MILAN, Italy — It was business as usual today at Max Mara. The house built its success on a no-nonsense approach to dressing and that is what it endlessly delivers. Women looking for the perfect jacket, coat or dress head to Max Mara, and find it. There were plenty of said items this season too: mannish coats with fringes running along the sleeves; tons of animalier; pencil skirts rather incongruously worn over cigarette trousers. And, surprise, there were also a bevy of t-shirts that recalled merchandise from a punk gig, but were actually printed with Francois Berthoud illustrations and worn with heavy wool maxi skirts — Max Mara's take on eveningwear. All fine, so far.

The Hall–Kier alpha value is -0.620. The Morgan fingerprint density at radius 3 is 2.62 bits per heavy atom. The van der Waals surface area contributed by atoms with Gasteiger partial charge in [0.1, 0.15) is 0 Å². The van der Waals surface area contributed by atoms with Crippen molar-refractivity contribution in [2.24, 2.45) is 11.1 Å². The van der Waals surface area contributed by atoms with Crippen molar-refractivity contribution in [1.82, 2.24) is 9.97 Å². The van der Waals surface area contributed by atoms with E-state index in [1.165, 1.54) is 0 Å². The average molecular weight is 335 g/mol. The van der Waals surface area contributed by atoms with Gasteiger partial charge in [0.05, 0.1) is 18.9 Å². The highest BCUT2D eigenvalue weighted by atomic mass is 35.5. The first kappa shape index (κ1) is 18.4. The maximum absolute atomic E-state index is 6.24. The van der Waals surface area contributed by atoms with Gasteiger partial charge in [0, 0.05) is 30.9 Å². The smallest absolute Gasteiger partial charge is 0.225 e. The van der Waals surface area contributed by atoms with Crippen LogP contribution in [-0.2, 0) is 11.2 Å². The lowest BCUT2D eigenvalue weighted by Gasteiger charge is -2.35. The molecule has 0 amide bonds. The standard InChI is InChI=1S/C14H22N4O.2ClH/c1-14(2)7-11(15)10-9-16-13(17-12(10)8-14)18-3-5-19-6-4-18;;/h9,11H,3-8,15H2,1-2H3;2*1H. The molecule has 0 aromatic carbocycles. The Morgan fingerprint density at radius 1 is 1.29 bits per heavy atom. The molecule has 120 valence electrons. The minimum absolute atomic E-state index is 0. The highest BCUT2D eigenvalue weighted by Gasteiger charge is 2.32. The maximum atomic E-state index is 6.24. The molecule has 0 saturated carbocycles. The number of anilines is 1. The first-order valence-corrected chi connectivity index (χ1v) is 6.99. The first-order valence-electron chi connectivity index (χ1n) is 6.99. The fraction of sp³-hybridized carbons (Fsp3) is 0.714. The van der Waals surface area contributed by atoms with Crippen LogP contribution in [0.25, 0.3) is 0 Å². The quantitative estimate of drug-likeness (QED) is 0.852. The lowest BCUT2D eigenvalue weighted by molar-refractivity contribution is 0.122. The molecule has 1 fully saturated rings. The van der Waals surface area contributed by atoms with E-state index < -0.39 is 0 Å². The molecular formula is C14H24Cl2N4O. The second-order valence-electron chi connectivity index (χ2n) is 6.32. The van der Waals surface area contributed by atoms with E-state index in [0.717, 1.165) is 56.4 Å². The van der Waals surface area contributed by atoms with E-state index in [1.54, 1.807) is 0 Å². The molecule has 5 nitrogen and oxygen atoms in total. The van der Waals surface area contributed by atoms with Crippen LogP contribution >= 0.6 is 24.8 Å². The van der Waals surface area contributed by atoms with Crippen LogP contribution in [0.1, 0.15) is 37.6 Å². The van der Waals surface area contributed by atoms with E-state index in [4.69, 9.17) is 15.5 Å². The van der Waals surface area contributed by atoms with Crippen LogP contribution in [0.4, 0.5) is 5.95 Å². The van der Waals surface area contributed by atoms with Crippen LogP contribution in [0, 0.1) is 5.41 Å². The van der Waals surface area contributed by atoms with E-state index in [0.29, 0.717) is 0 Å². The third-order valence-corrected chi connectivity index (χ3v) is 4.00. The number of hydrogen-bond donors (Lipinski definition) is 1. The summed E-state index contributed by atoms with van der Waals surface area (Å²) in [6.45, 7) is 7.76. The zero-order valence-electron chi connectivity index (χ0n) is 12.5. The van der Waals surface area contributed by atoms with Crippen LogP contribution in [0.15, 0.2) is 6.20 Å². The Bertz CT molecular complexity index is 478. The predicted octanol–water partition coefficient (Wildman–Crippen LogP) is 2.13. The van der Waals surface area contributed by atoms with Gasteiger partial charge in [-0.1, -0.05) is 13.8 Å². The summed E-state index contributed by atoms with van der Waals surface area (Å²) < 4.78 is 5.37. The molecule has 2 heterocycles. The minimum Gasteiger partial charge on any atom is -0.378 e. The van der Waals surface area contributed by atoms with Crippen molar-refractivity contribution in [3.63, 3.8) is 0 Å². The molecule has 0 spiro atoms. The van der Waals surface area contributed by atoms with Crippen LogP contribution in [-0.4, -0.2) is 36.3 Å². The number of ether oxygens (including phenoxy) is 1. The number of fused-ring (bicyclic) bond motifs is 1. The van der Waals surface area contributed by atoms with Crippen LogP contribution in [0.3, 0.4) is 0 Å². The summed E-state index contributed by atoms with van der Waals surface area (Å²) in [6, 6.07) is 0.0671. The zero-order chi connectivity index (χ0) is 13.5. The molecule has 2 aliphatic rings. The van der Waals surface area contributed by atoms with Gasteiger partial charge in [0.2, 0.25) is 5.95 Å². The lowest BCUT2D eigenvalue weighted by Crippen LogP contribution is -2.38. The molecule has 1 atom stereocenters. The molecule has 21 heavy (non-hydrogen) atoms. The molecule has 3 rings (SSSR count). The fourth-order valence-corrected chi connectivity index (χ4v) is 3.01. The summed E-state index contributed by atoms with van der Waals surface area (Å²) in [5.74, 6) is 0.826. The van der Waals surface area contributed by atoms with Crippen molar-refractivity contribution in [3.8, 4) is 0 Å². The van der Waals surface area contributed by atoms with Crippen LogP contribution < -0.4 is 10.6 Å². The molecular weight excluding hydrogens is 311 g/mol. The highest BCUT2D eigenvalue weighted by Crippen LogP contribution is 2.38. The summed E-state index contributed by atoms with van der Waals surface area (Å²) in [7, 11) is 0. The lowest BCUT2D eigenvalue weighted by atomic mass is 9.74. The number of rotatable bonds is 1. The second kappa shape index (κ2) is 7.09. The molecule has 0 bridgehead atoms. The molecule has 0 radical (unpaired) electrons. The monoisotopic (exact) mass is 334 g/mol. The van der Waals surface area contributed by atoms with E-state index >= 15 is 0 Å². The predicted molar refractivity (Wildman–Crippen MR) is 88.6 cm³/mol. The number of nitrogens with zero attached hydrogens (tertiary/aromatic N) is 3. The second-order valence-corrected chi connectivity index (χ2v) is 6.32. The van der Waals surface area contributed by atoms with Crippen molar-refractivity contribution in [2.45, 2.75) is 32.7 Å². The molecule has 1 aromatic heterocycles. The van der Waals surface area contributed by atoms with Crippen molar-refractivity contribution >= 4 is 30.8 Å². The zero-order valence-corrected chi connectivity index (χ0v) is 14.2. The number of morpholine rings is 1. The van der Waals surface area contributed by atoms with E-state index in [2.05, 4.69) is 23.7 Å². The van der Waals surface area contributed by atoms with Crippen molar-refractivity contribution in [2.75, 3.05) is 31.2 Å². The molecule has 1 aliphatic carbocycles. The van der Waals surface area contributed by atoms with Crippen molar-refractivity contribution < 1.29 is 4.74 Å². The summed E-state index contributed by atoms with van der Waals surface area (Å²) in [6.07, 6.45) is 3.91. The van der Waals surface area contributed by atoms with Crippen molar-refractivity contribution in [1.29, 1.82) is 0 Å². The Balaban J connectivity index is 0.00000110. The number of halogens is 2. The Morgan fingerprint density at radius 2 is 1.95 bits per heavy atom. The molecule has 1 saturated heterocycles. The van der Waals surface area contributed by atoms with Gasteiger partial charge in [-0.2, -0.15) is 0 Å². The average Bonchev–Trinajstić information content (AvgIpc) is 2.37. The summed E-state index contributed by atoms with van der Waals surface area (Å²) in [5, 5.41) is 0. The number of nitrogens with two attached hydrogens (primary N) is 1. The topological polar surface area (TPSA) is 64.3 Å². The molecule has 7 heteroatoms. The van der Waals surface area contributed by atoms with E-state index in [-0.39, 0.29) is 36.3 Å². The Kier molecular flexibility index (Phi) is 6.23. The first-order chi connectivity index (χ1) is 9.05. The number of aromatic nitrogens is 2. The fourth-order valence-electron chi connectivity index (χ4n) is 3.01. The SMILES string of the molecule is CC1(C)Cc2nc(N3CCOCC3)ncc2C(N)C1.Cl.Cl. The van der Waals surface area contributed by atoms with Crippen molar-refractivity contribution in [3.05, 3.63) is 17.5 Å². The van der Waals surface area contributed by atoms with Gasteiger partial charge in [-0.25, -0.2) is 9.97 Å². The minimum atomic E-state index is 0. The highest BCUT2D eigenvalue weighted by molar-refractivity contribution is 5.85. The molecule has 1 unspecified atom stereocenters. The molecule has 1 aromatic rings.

The surprise came when reading the show notes and looking at the moodboard backstage, where Siouxsie Sioux and Sinead O'Connor were cited as punk icons, despite the fact that the latter was really not a punk. The design team worked around a convention/rebellion theme, subverting the notion of power dressing usually associated with Max Mara by appropriating subcultural codes. Which means, basically, leather suspenders left undone and spiky hairdos. The point is: having a strong theme makes a show stronger. What makes a theme strong, however, is when it is integral to the whole creative process. Otherwise, it's just a styling trick. For Max Mara, the straightforwardness of making beautiful wearable clothing is probably more effective.